How L.A. Concierges (Part of a Real-Life Network a la 'Grand Budapest Hotel') Cater to VIPs

Grand_Budapest_Still - h 2015
Bob Yeoman

Grand_Budapest_Still - h 2015

As part of a professional association not unlike the one in Wes Anderson's film, high-powered concierges collude to pamper guests in creative ways.

This story first appeared in the Feb. 27 issue of The Hollywood Reporter magazine.

The Grand Budapest Hotel's society of crossed keys — a secret fraternal order of concierges who come to the rescue of the hotel’s fictional Monsieur Gustave (Ralph Fiennes) — not only is based on an actual society of concierges, but there also are 55 members of the group in L.A. Members of the international Les Clefs d’Or (The Gold Keys) head the concierge desks at such hotels as The Montage, The SLS and The Beverly Wilshire. The group — whose distinctive lapel pins in the shape of crossed keys are nearly identical to those seen in the movie — was founded in 1929.

While concierges sometimes do call on one another for personal favors, they usually do so when asking for help with guests, especially VIPs. The London hotel’s Sarah Dandashy has asked a colleague in New York to help her secure a table at a hot Manhattan restaurant for one of her guests, and she’ll secure intel from fellow members when they have regulars in common, enabling her to "send amenities up to their room from another concierge from the other side of the world!" And during Oscar weekend last year, the society helped save the day for Peninsula Beverly Hills concierge James Little.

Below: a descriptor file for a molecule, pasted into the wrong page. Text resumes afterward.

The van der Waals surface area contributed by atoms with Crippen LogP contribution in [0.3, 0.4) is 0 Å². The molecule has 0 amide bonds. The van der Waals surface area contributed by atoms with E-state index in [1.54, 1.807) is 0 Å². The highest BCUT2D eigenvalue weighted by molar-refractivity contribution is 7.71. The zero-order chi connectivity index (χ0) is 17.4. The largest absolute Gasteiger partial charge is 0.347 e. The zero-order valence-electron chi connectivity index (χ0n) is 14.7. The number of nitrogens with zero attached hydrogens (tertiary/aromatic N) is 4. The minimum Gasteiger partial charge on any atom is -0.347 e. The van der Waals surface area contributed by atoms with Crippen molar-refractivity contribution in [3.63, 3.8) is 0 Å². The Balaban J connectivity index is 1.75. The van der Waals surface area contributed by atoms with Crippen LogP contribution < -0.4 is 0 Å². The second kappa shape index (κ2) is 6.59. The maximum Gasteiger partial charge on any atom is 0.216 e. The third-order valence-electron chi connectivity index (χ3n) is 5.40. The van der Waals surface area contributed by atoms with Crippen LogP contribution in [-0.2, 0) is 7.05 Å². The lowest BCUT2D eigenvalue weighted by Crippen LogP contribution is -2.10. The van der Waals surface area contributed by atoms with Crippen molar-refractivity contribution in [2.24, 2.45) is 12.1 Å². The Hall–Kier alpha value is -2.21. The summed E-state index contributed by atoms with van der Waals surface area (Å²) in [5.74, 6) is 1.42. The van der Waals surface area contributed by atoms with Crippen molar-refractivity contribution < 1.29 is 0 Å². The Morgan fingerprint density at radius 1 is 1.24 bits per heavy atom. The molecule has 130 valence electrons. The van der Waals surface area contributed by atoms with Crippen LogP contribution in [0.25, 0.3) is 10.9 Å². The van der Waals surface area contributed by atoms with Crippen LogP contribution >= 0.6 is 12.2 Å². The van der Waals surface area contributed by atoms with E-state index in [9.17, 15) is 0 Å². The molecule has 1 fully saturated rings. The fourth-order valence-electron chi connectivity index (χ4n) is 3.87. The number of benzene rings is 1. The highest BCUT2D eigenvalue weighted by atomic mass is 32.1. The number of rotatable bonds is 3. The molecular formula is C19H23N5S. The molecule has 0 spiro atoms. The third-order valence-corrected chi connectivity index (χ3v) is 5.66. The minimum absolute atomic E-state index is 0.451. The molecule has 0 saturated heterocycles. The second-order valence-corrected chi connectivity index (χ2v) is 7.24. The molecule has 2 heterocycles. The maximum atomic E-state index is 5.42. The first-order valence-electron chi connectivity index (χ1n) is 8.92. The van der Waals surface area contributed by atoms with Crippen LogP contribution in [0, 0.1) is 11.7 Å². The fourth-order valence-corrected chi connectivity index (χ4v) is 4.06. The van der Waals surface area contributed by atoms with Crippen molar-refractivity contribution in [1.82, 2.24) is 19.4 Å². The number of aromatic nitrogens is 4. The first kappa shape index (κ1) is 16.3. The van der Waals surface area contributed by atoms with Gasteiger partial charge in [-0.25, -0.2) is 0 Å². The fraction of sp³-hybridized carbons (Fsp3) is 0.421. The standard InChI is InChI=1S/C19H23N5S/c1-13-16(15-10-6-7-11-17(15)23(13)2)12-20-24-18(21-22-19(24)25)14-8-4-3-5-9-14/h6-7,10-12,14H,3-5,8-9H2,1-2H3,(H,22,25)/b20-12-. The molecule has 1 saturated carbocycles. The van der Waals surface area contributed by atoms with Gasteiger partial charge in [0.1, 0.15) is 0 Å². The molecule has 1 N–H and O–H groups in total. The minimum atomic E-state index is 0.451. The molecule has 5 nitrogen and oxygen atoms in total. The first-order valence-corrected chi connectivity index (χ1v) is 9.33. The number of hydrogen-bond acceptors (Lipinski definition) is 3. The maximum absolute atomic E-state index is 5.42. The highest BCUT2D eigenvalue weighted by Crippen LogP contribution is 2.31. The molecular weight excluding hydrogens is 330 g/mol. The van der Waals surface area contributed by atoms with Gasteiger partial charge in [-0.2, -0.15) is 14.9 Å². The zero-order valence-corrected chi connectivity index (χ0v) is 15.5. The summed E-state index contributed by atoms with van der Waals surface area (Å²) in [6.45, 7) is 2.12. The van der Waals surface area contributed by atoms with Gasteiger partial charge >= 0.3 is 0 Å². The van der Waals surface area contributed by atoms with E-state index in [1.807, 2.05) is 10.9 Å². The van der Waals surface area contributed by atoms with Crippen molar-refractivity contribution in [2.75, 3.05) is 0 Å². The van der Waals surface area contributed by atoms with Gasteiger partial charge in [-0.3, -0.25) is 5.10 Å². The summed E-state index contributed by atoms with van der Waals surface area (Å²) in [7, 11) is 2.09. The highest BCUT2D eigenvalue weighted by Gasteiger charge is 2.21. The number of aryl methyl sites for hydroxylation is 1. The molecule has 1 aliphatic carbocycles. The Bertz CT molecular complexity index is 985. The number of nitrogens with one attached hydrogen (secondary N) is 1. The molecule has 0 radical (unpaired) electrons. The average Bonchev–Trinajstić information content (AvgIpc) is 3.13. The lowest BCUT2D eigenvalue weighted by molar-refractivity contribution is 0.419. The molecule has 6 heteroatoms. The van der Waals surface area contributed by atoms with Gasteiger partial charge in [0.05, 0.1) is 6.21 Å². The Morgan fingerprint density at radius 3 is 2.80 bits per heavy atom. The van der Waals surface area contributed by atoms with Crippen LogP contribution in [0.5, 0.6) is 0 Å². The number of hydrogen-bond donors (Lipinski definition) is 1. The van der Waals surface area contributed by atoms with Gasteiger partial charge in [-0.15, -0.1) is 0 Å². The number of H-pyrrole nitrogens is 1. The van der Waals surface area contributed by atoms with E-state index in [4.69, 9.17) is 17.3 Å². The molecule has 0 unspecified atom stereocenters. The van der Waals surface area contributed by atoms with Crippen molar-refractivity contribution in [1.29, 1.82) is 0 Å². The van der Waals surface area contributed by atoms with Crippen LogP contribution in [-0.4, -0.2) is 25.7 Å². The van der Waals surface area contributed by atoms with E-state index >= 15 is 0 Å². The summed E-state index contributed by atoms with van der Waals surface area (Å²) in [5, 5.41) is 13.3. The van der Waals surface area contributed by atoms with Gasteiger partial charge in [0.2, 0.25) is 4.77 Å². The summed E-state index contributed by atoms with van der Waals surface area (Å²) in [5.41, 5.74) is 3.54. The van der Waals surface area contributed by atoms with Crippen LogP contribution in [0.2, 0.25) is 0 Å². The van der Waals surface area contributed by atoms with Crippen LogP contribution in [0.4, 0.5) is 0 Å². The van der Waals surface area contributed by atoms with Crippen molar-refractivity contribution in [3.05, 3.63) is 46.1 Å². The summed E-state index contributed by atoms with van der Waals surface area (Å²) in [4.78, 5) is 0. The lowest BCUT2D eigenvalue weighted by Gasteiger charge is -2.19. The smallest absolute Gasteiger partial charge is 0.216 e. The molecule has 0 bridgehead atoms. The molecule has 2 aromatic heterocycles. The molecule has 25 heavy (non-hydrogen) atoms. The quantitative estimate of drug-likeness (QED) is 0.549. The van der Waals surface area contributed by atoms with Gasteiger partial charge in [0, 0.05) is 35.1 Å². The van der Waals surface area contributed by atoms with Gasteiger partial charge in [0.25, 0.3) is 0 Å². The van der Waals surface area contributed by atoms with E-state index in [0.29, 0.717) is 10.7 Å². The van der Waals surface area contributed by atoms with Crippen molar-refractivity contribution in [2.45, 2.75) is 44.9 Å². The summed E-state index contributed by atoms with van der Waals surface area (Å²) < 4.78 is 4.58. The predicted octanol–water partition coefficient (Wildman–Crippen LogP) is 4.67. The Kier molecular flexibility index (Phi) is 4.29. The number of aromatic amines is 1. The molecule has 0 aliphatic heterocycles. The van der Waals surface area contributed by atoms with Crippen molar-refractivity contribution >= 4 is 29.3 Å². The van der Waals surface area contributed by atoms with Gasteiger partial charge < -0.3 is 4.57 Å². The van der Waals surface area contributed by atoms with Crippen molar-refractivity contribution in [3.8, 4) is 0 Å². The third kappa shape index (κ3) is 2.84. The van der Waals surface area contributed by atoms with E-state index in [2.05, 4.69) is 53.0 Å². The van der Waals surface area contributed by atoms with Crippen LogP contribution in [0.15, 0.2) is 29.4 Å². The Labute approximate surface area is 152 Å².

The hotel was putting together a special weekend for one of its VIP guests, including securing afterparty invites and arranging styling. "The day before they arrived, the guest contacted us because they only drank Martell Creation cognac," recalls Little, who reached out to 35 Southern California distributors with no luck. So he called a Les Clefs d’Or counterpart in New York who was "able to contact his connections and found one bottle of Martell Creation with a wholesale distributor in New Jersey." It arrived by FedEx the next day.